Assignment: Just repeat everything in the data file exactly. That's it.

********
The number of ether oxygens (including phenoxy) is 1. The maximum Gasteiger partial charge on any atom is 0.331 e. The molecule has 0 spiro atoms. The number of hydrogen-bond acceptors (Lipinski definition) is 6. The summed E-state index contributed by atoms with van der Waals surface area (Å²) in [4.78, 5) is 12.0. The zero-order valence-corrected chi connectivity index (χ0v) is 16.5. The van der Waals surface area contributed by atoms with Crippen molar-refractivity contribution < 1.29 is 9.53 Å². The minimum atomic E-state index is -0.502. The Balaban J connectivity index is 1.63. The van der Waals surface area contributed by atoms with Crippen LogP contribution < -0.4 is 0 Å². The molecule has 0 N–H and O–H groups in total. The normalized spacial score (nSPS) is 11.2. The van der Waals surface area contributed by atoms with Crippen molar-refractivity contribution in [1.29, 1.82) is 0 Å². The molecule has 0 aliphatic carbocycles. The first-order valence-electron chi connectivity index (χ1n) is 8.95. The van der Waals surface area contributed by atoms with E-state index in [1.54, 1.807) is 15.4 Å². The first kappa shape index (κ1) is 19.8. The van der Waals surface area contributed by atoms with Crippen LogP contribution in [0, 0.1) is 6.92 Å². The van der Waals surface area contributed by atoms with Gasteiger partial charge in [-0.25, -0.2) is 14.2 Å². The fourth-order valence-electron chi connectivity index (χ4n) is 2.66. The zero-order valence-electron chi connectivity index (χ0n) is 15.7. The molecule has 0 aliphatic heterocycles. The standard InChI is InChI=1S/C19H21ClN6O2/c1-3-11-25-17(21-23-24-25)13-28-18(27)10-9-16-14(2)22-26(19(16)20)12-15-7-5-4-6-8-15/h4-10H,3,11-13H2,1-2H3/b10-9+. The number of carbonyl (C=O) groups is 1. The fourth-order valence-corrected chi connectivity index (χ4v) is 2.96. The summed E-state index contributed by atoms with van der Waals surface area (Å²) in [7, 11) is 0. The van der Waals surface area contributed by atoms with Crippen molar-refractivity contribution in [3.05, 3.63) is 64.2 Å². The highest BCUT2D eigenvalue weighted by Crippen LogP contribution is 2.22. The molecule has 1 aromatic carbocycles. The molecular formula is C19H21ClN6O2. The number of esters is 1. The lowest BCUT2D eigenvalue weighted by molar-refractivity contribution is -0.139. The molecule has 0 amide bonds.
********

The number of ether oxygens (including phenoxy) is 1. The maximum Gasteiger partial charge on any atom is 0.331 e. The molecule has 0 spiro atoms. The number of hydrogen-bond acceptors (Lipinski definition) is 6. The summed E-state index contributed by atoms with van der Waals surface area (Å²) in [4.78, 5) is 12.0. The zero-order valence-corrected chi connectivity index (χ0v) is 16.5. The van der Waals surface area contributed by atoms with Crippen molar-refractivity contribution < 1.29 is 9.53 Å². The minimum atomic E-state index is -0.502. The Balaban J connectivity index is 1.63. The van der Waals surface area contributed by atoms with Crippen LogP contribution < -0.4 is 0 Å². The molecule has 0 N–H and O–H groups in total. The normalized spacial score (nSPS) is 11.2. The van der Waals surface area contributed by atoms with Crippen molar-refractivity contribution in [1.29, 1.82) is 0 Å². The molecule has 0 aliphatic carbocycles. The first-order valence-electron chi connectivity index (χ1n) is 8.95. The van der Waals surface area contributed by atoms with E-state index in [1.54, 1.807) is 15.4 Å². The first kappa shape index (κ1) is 19.8. The van der Waals surface area contributed by atoms with Crippen LogP contribution in [0, 0.1) is 6.92 Å². The van der Waals surface area contributed by atoms with Gasteiger partial charge in [-0.25, -0.2) is 14.2 Å². The fourth-order valence-electron chi connectivity index (χ4n) is 2.66. The zero-order valence-electron chi connectivity index (χ0n) is 15.7. The molecule has 0 aliphatic heterocycles. The standard InChI is InChI=1S/C19H21ClN6O2/c1-3-11-25-17(21-23-24-25)13-28-18(27)10-9-16-14(2)22-26(19(16)20)12-15-7-5-4-6-8-15/h4-10H,3,11-13H2,1-2H3/b10-9+. The number of carbonyl (C=O) groups is 1. The fourth-order valence-corrected chi connectivity index (χ4v) is 2.96. The summed E-state index contributed by atoms with van der Waals surface area (Å²) in [7, 11) is 0. The van der Waals surface area contributed by atoms with Crippen molar-refractivity contribution in [3.05, 3.63) is 64.2 Å². The highest BCUT2D eigenvalue weighted by Crippen LogP contribution is 2.22. The molecule has 1 aromatic carbocycles. The molecular formula is C19H21ClN6O2. The number of esters is 1. The lowest BCUT2D eigenvalue weighted by molar-refractivity contribution is -0.139. The molecule has 0 amide bonds.